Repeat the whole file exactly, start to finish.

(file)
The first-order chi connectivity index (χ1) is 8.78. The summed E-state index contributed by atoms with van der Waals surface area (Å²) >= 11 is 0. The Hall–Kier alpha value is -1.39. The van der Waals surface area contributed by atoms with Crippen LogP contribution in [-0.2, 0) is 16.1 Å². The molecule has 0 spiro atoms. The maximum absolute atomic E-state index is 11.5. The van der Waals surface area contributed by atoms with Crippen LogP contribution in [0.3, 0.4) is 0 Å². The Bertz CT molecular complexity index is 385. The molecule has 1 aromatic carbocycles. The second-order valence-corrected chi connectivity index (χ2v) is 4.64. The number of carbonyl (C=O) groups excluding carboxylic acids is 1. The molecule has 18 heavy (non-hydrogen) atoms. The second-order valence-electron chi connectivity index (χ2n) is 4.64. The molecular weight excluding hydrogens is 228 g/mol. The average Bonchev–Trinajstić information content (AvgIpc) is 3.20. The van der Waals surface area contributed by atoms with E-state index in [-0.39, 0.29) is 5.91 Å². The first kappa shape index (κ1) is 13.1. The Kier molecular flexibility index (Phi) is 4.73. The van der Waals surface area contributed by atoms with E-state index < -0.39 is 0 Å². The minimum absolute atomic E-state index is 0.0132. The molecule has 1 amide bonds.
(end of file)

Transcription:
The first-order chi connectivity index (χ1) is 8.78. The summed E-state index contributed by atoms with van der Waals surface area (Å²) >= 11 is 0. The Hall–Kier alpha value is -1.39. The van der Waals surface area contributed by atoms with Crippen LogP contribution in [-0.2, 0) is 16.1 Å². The molecule has 0 spiro atoms. The maximum absolute atomic E-state index is 11.5. The van der Waals surface area contributed by atoms with Crippen LogP contribution in [0.3, 0.4) is 0 Å². The Bertz CT molecular complexity index is 385. The molecule has 1 aromatic carbocycles. The second-order valence-corrected chi connectivity index (χ2v) is 4.64. The number of carbonyl (C=O) groups excluding carboxylic acids is 1. The molecule has 18 heavy (non-hydrogen) atoms. The second-order valence-electron chi connectivity index (χ2n) is 4.64. The molecular weight excluding hydrogens is 228 g/mol. The average Bonchev–Trinajstić information content (AvgIpc) is 3.20. The van der Waals surface area contributed by atoms with E-state index in [-0.39, 0.29) is 5.91 Å². The first kappa shape index (κ1) is 13.1. The Kier molecular flexibility index (Phi) is 4.73. The van der Waals surface area contributed by atoms with E-state index < -0.39 is 0 Å². The minimum absolute atomic E-state index is 0.0132. The molecule has 1 amide bonds.